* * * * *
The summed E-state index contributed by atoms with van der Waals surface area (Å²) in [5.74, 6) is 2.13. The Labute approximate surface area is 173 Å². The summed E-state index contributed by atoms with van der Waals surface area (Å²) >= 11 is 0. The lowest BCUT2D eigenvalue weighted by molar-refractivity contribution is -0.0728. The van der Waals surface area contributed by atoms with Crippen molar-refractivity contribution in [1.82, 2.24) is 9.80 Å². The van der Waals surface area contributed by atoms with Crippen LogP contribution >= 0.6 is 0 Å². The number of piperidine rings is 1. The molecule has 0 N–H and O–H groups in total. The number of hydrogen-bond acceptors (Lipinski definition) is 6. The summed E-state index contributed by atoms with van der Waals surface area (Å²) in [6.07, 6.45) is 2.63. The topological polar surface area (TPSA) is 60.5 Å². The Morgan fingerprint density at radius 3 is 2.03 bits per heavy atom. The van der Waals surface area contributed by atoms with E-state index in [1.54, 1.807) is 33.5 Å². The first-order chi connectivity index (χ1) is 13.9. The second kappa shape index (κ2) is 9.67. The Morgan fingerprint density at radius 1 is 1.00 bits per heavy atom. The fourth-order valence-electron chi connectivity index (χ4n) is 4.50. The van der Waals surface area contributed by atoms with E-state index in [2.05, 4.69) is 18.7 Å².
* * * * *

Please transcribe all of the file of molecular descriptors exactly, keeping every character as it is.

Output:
The summed E-state index contributed by atoms with van der Waals surface area (Å²) in [5.74, 6) is 2.13. The Labute approximate surface area is 173 Å². The summed E-state index contributed by atoms with van der Waals surface area (Å²) >= 11 is 0. The lowest BCUT2D eigenvalue weighted by molar-refractivity contribution is -0.0728. The van der Waals surface area contributed by atoms with Crippen molar-refractivity contribution in [1.82, 2.24) is 9.80 Å². The van der Waals surface area contributed by atoms with Crippen LogP contribution >= 0.6 is 0 Å². The number of piperidine rings is 1. The molecule has 0 N–H and O–H groups in total. The number of hydrogen-bond acceptors (Lipinski definition) is 6. The summed E-state index contributed by atoms with van der Waals surface area (Å²) in [6.07, 6.45) is 2.63. The topological polar surface area (TPSA) is 60.5 Å². The Morgan fingerprint density at radius 3 is 2.03 bits per heavy atom. The van der Waals surface area contributed by atoms with E-state index in [1.54, 1.807) is 33.5 Å². The first-order chi connectivity index (χ1) is 13.9. The second kappa shape index (κ2) is 9.67. The Morgan fingerprint density at radius 1 is 1.00 bits per heavy atom. The fourth-order valence-electron chi connectivity index (χ4n) is 4.50. The van der Waals surface area contributed by atoms with E-state index in [2.05, 4.69) is 18.7 Å².